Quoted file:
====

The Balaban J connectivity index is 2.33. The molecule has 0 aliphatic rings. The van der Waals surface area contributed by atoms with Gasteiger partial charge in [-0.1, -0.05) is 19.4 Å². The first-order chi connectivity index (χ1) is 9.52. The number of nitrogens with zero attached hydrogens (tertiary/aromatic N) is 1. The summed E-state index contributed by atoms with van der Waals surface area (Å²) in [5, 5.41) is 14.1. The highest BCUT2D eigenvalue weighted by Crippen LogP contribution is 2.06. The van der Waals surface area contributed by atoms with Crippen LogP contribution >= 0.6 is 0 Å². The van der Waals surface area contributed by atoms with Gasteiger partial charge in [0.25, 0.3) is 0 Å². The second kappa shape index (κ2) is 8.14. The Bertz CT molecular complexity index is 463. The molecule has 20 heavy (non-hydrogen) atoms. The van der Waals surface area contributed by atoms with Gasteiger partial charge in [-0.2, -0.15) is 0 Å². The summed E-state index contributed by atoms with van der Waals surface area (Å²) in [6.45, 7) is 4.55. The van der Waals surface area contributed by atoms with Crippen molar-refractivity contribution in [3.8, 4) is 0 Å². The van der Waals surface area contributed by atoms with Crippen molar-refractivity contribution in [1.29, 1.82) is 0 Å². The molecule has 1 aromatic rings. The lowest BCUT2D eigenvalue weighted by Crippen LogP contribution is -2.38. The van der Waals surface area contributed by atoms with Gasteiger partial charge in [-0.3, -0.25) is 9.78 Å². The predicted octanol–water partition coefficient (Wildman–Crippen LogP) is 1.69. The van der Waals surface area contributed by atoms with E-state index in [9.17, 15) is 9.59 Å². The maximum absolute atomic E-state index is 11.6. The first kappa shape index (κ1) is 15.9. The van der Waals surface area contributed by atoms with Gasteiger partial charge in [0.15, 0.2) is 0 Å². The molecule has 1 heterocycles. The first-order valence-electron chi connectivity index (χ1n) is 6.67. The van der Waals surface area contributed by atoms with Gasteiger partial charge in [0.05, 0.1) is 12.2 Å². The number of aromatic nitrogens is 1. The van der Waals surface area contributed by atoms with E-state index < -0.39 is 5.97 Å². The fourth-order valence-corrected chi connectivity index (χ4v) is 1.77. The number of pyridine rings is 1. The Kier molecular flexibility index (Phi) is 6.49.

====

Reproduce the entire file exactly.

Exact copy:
The Balaban J connectivity index is 2.33. The molecule has 0 aliphatic rings. The van der Waals surface area contributed by atoms with Gasteiger partial charge in [-0.1, -0.05) is 19.4 Å². The first-order chi connectivity index (χ1) is 9.52. The number of nitrogens with zero attached hydrogens (tertiary/aromatic N) is 1. The summed E-state index contributed by atoms with van der Waals surface area (Å²) in [5, 5.41) is 14.1. The highest BCUT2D eigenvalue weighted by Crippen LogP contribution is 2.06. The van der Waals surface area contributed by atoms with Crippen LogP contribution >= 0.6 is 0 Å². The van der Waals surface area contributed by atoms with Gasteiger partial charge in [0.25, 0.3) is 0 Å². The second kappa shape index (κ2) is 8.14. The Bertz CT molecular complexity index is 463. The molecule has 20 heavy (non-hydrogen) atoms. The van der Waals surface area contributed by atoms with Gasteiger partial charge in [-0.2, -0.15) is 0 Å². The summed E-state index contributed by atoms with van der Waals surface area (Å²) in [6.45, 7) is 4.55. The van der Waals surface area contributed by atoms with Crippen molar-refractivity contribution in [3.8, 4) is 0 Å². The van der Waals surface area contributed by atoms with Crippen molar-refractivity contribution in [1.29, 1.82) is 0 Å². The molecule has 1 aromatic rings. The lowest BCUT2D eigenvalue weighted by Crippen LogP contribution is -2.38. The van der Waals surface area contributed by atoms with Gasteiger partial charge in [-0.3, -0.25) is 9.78 Å². The predicted octanol–water partition coefficient (Wildman–Crippen LogP) is 1.69. The van der Waals surface area contributed by atoms with E-state index in [9.17, 15) is 9.59 Å². The maximum absolute atomic E-state index is 11.6. The first kappa shape index (κ1) is 15.9. The van der Waals surface area contributed by atoms with Gasteiger partial charge in [0.15, 0.2) is 0 Å². The molecule has 1 heterocycles. The first-order valence-electron chi connectivity index (χ1n) is 6.67. The van der Waals surface area contributed by atoms with Gasteiger partial charge in [0.05, 0.1) is 12.2 Å². The number of aromatic nitrogens is 1. The van der Waals surface area contributed by atoms with E-state index < -0.39 is 5.97 Å². The fourth-order valence-corrected chi connectivity index (χ4v) is 1.77. The number of pyridine rings is 1. The Kier molecular flexibility index (Phi) is 6.49.